Quakes were biggest disaster killers of decade: UN

Jan 28, 2010
Chinese policemen survey the devastated town of Beichuan in May 2009, a year after the Sichuan earthquake that left over 87,000 people dead. Earthquakes triggered the deadliest disasters of the past decade and remain a major threat for millions of people worldwide who live in some of the world's megacities, the United Nations said.

Earthquakes triggered the deadliest disasters of the past decade and remain a major threat for millions of people worldwide who live in some of the world's megacities, the United Nations said Thursday.

A UN-backed study said nearly 60 percent of about 780,000 people killed by in 2000 to 2009 died during earthquakes.

But climate events affected far more people -- nearly three quarters of the two billion hit by catastrophes.

Storms accounted for 22 percent of the overall death toll while claimed 11 percent of lives lost in 3,852 disasters over the period.

Officials and researchers also maintained their alarm over climate or weather-related disasters as the overall number of catastrophes more than doubled compared to the previous decade.

The global bill for disasters reached 960 billion dollars according to the study by the Center for Research on Epidemiology of Disasters (CRED) at Belgium's Catholic University of Louvain.

"Earthquakes are the deadliest natural hazard of the past 10 years and remain a serious threat for millions of people worldwide as eight out of the 10 most populous cities in the world are on earthquake fault-lines," said Margareta Wahlstroem, UN Special Representative for Disaster Risk Reduction.

But just four percent of those hit by catastrophes over the decade suffered in earthquakes, while 44 percent of them were affected by floods and 30 percent by droughts, the study found.

The deadliest disasters in the first decade of the 21st century were the in 2004, which killed 226,408 people in several countries, Cyclone Nargis in Myanmar, which claimed 136,366 lives in 2008 and the Sichuan earthquake in China that year, with 87,476 deaths.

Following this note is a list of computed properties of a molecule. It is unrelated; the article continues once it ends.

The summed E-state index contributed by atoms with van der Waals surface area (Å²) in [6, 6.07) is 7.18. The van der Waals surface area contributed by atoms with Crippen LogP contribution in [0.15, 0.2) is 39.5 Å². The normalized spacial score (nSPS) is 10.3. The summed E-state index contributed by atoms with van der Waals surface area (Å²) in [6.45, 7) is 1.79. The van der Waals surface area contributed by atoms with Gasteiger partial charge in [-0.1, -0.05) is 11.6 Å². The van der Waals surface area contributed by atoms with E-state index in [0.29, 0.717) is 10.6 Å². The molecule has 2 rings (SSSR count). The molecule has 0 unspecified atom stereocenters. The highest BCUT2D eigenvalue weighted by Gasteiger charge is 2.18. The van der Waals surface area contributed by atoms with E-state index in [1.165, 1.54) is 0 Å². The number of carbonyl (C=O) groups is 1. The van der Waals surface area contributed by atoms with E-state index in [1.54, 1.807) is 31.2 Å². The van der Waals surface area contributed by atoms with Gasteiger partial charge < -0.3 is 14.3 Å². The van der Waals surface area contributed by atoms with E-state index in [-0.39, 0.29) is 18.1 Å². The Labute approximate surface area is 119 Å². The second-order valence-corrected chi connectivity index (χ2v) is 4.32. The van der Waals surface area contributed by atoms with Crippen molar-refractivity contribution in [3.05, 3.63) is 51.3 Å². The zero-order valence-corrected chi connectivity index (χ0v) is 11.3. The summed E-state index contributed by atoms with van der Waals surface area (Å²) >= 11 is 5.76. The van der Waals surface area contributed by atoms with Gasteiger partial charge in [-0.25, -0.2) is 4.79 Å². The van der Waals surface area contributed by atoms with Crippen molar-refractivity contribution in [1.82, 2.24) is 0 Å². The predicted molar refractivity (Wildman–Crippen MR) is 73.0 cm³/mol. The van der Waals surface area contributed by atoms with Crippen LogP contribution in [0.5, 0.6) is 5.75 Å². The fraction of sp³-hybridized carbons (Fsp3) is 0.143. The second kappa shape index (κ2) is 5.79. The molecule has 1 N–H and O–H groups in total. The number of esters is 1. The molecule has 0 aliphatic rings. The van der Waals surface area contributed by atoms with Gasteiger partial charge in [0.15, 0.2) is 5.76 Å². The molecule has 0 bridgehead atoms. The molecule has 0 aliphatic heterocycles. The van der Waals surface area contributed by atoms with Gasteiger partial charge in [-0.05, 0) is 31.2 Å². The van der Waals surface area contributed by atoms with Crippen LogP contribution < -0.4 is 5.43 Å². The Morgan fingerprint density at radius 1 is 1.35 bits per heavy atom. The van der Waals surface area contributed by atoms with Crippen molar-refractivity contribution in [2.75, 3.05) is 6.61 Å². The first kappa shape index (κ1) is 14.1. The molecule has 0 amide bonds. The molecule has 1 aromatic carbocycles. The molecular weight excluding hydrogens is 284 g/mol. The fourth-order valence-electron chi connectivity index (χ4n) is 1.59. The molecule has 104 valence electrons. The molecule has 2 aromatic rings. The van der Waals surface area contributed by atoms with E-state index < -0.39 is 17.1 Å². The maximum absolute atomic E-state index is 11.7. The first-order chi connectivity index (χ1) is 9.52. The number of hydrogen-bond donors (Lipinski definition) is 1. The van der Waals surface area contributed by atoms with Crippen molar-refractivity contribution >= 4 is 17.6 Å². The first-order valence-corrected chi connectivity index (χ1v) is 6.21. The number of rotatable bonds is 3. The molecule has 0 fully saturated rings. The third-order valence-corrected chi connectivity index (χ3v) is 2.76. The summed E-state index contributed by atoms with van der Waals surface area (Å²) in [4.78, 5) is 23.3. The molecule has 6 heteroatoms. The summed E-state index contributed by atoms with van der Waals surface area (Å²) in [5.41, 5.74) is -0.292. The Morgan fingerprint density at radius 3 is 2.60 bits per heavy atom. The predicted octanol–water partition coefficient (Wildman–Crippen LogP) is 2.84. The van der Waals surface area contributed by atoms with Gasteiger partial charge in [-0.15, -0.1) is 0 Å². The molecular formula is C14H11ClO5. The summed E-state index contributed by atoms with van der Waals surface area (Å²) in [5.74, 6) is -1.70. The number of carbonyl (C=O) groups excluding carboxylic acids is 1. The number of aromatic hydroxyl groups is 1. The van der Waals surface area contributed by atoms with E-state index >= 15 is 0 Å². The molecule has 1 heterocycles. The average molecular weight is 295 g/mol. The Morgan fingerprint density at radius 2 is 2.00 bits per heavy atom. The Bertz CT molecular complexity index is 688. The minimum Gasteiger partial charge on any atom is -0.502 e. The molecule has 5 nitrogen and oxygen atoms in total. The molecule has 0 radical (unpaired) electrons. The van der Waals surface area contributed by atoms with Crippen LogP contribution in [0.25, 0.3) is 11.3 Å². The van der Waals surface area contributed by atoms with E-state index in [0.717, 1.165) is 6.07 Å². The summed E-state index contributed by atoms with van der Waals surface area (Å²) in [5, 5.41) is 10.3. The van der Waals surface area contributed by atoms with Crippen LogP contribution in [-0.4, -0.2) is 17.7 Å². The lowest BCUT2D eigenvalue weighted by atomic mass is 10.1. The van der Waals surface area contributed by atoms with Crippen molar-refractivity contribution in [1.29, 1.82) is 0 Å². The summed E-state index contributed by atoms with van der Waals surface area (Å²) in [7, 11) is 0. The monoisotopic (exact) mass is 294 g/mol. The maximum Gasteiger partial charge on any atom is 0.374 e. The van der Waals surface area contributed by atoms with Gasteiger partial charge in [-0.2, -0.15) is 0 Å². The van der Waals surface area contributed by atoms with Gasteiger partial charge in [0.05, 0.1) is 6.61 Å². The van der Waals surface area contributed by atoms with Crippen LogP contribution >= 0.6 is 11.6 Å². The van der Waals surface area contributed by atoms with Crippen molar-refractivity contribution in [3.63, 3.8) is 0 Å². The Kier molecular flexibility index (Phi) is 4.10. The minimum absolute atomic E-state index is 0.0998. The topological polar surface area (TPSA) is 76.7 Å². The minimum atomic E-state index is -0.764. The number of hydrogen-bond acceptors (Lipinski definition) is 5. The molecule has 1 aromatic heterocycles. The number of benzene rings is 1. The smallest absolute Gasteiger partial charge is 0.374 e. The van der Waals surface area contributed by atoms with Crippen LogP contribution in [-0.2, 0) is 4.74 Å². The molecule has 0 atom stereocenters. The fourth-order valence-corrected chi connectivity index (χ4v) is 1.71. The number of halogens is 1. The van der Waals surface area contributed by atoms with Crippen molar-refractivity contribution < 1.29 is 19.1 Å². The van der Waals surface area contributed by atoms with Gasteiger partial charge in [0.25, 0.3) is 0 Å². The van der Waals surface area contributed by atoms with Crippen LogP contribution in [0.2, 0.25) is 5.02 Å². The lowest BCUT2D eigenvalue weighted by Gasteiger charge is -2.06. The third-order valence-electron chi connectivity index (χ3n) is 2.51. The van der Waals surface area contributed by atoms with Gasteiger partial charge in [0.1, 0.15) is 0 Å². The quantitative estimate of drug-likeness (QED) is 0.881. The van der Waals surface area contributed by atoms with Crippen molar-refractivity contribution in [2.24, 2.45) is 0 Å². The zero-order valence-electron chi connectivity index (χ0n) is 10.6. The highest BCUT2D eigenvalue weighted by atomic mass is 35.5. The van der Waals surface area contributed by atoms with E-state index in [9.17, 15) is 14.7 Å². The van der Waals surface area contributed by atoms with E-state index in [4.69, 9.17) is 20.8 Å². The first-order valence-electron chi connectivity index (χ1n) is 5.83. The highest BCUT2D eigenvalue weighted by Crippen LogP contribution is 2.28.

Some 73,338 people were also killed in an earthquake in Pakistan (2005) and 72,210 in heat waves in Europe (2003).

The current decade has got off to an equally deadly start, with about 170,000 feared dead in the powerful and unprecedented that struck Haiti's capital Port-au-Prince and the surrounding area on January 12.

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User comments : 18

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croghan27
5 / 5 (1) Jan 28, 2010
Was not "the Indian Ocean Tsunami in 2004" caused by an earthquake - underwater, but nevertheless an earthquake.
Skeptic_Heretic
1 / 5 (3) Jan 30, 2010
It was indeed.

When did we replace the term "weather event" with "climate event"?

Lots of mention of the European heatwave but no mention of the current deep freeze that's claimed twice as many people.
croghan27
not rated yet Jan 30, 2010
It was indeed.

When did we replace the term "weather event" with "climate event"?

Lots of mention of the European heatwave but no mention of the current deep freeze that's claimed twice as many people.


Oh dear .... while I find the article rather confusing - particularly the first two paragraphs: "

"A UN-backed study said nearly 60 percent of about 780,000 people killed by disasters in 2000 to 2009 died during earthquakes.

But climate events affected far more people -- nearly three quarters of the two billion hit by catastrophes."

The segue from deaths to 'effected by' is confusing.

The only reference to weather or climate problems is one about 'extreme temperatures' - nothing about European chills of heat waves.

Do we have the same article?
marjon
1 / 5 (1) Jan 30, 2010
Apparently it is considered gauche to point out that earthquakes of equal or greater energy kill far fewer people in developed nations with prosperous economies.
croghan27
not rated yet Jan 30, 2010
Apparently it is considered gauche to point out that earthquakes of equal or greater energy kill far fewer people in developed nations with prosperous economies.


marjon I am glad you used the word 'gauche' - as the only references I have seen to the horrid way the prosperous economies have treated Haiti and impoverished it has been in the 'gauche' press - left wing. Indeed, I saw a clip from FOX where some commentator extolled all the 'charity' that has been visited upon the unfortunate country. The suggestion being that it is all their fault - and has nothing to do with years of deliberate animosity toward Haiti.
Skeptic_Heretic
1 / 5 (2) Jan 30, 2010
The only reference to weather or climate problems is one about 'extreme temperatures' - nothing about European chills of heat waves.
Ahem,
Officials and researchers also maintained their alarm over climate or weather-related disasters as the overall number of catastrophes more than doubled compared to the previous decade.
Not done yet.
and 72,210 in heat waves in Europe (2003).

Do we have the same article?

Read the entire article first.
marjon
1 / 5 (1) Jan 30, 2010
Apparently it is considered gauche to point out that earthquakes of equal or greater energy kill far fewer people in developed nations with prosperous economies.